DARPA’s Launch Challenge tasks competitors with making two launches from different locations in a matter of days.
The solution, says Kennedy, is to “upend the current space enterprise, the order of battle, the architecture such that we will incentivize risktaking, innovation, and closing the decision loop rather than the reverse.” Specifically, he sees DARPA’s future space activities being built on a foundation of “commoditized” and “productized” spacecraft and rapid response launch capabilities. In that sense, DARPA is continuing a technology trajectory with roots, including ones that took hold in the early 2000s in the Rapid Access to Space program. That effort included the first government contract for the commercial space pioneer, Space Technology Corporation (SpaceX), to launch its Falcon 1, which the agency was eyeing as a potential pathway for getting small payloads into space both quickly and cheaply. The two launches executed under DARPA contract provided hard lessons – one launch failed at 25 seconds and the second would have reached orbit had the rocket’s second stage not cut off prematurely – and valuable operational analyses that SpaceX subsequently leveraged for a Falcon 1 success on its fourth try and for its subsequent development of its workhorse Falcon 9. More than ever now, DARPA is embracing the goal of access to space with unprecedented ease, versatility, scale, and affordability. “I want to build simple, very cheap things that I can mass produce,” said Kennedy. “And I think we can do that because now we have the commercial vendors – SpaceX, OneWeb, Telesat, Boeing, Samsung – who are off and running trying to figure out how to do mass production of small satellites. I think the commercial sector is actually going to get out in front of us on this one, and show us how to do the Model T of spacecraft. What we need to do is figure out how to build a good enough payload that we can mount on a good enough [satellite] bus and go do the missions that we do today.” In a bid to perpetuate DARPA’s culture of driving technological disruption, the agency is pushing several ongoing DARPA space initiatives: Blackjack. This program is designed to develop space technologies that demonstrate an extensive smallsat constellation in low Earth orbit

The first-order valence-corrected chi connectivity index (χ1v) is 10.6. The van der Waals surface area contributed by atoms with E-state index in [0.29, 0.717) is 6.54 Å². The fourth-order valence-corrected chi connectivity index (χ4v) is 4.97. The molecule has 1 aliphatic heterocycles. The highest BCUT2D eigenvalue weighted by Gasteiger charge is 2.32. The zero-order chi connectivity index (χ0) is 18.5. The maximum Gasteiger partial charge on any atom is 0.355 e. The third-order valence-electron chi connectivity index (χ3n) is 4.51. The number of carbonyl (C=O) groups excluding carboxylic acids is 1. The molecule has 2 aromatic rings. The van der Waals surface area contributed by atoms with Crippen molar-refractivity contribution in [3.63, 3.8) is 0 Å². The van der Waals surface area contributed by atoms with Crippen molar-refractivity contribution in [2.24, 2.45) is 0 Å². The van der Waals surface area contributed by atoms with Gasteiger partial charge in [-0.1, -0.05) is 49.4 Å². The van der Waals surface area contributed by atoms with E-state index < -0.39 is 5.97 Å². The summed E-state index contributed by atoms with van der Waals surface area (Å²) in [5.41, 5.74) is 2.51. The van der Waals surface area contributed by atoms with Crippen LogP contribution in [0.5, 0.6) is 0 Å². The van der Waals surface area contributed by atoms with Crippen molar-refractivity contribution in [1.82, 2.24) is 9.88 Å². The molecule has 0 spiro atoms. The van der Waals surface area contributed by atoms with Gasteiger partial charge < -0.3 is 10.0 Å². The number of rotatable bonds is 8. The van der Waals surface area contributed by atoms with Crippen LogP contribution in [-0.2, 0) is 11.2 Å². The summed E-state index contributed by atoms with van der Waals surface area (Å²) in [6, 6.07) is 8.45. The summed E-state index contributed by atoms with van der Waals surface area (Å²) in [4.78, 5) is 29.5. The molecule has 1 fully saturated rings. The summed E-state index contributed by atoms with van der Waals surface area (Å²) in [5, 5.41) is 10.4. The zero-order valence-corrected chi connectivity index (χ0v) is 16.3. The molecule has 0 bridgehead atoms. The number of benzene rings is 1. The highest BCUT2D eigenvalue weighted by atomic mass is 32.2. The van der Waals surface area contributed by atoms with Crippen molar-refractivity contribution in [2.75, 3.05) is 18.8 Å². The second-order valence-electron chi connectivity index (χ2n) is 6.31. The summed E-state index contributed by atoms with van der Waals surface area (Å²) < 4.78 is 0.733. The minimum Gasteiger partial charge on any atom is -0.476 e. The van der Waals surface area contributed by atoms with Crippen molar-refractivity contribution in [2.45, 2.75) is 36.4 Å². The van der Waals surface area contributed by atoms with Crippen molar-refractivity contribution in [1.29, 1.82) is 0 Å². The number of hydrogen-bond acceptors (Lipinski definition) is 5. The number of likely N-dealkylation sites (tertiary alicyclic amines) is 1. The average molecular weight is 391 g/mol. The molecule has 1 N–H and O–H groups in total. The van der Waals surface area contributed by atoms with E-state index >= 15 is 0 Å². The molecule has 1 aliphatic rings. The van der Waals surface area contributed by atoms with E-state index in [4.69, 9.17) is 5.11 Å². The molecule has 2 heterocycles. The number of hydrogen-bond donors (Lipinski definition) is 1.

(LEO). Blackjack, said Krassner of DARPA’s Tactical Technology Office, “is designed to take advantage of the emerging commercial LEO constellations. The question is: Can the military adopt these commodity buses to put military payloads on them and operate them as a distributed network? The advantage would include cost savings from using these commoditized buses. They would also provide resilience, since everything we now put on a big platform we could have instead in a distributed architecture. There would be many more targets an adversary would have to eliminate. Systems coming out of a successful Blackjack would provide the opportunity to refresh and update technology on a much more frequent basis. We think this is a potential disruptive architecture concept for national security space.” Added Kennedy, “Blackjack gets us to a different world where we are no longer risk-averse. If we can get the payload community to come along so that they understand they will have to produce mass-reproducible systems, I think we will have entered a new era. Rather than biting our nails every time we are sitting there for launch, we should be saying, ‘I can handle losing six of 12 or 15 of these. I’ll just build and launch a few more.’” DARPA Launch Challenge. In 2004, DARPA kicked off the idea of crowdsourcing technology development by offering “Grand Challenges” to all comers. Autonomous vehicle technology – that is, driverless cars – was the focus of DARPA’s first Grand Challenges. Seeking to tap the rapid pace of development in the commercial launch industry, DARPA this year floated an offer of more than $10 million in prize money for a competitor delivering a sufficiently flexible and responsive launch capability. “Right now, getting to space is a bottleneck, and oftentimes small payloads have to piggyback on large payloads and rockets or ride-share,” observed Krassner. “That means they are going whenever the big guy is ready to go and wherever he wants to go. But with small rockets, you could basically buy your own rocket to go on your own schedule. It’s kind of like the difference between a bus and a taxicab.” Under the DARPA Launch Challenge, teams will receive exact details on the payload in the days before each of the challenge’s two launch events, with only a few weeks’ notice about the location of the first launch site. The winning team will have to